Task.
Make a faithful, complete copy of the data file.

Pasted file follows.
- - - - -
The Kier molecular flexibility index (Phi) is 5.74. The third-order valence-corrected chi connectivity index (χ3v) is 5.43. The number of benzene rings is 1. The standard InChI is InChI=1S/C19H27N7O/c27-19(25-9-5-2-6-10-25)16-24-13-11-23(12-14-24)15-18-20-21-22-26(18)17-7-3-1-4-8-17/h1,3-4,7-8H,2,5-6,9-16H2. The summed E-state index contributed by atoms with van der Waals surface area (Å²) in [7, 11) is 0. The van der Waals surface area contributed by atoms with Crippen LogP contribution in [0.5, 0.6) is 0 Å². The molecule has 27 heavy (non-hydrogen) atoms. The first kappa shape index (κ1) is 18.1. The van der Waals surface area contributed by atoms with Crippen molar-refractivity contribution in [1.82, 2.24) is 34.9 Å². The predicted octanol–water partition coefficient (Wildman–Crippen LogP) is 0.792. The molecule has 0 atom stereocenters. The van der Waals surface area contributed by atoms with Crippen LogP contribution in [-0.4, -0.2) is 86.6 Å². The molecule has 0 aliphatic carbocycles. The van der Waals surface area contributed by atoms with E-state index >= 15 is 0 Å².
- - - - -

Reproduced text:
The Kier molecular flexibility index (Phi) is 5.74. The third-order valence-corrected chi connectivity index (χ3v) is 5.43. The number of benzene rings is 1. The standard InChI is InChI=1S/C19H27N7O/c27-19(25-9-5-2-6-10-25)16-24-13-11-23(12-14-24)15-18-20-21-22-26(18)17-7-3-1-4-8-17/h1,3-4,7-8H,2,5-6,9-16H2. The summed E-state index contributed by atoms with van der Waals surface area (Å²) in [7, 11) is 0. The van der Waals surface area contributed by atoms with Crippen LogP contribution in [0.5, 0.6) is 0 Å². The molecule has 27 heavy (non-hydrogen) atoms. The first kappa shape index (κ1) is 18.1. The van der Waals surface area contributed by atoms with Crippen molar-refractivity contribution in [1.82, 2.24) is 34.9 Å². The predicted octanol–water partition coefficient (Wildman–Crippen LogP) is 0.792. The molecule has 0 atom stereocenters. The van der Waals surface area contributed by atoms with Crippen LogP contribution in [-0.4, -0.2) is 86.6 Å². The molecule has 0 aliphatic carbocycles. The van der Waals surface area contributed by atoms with E-state index >= 15 is 0 Å².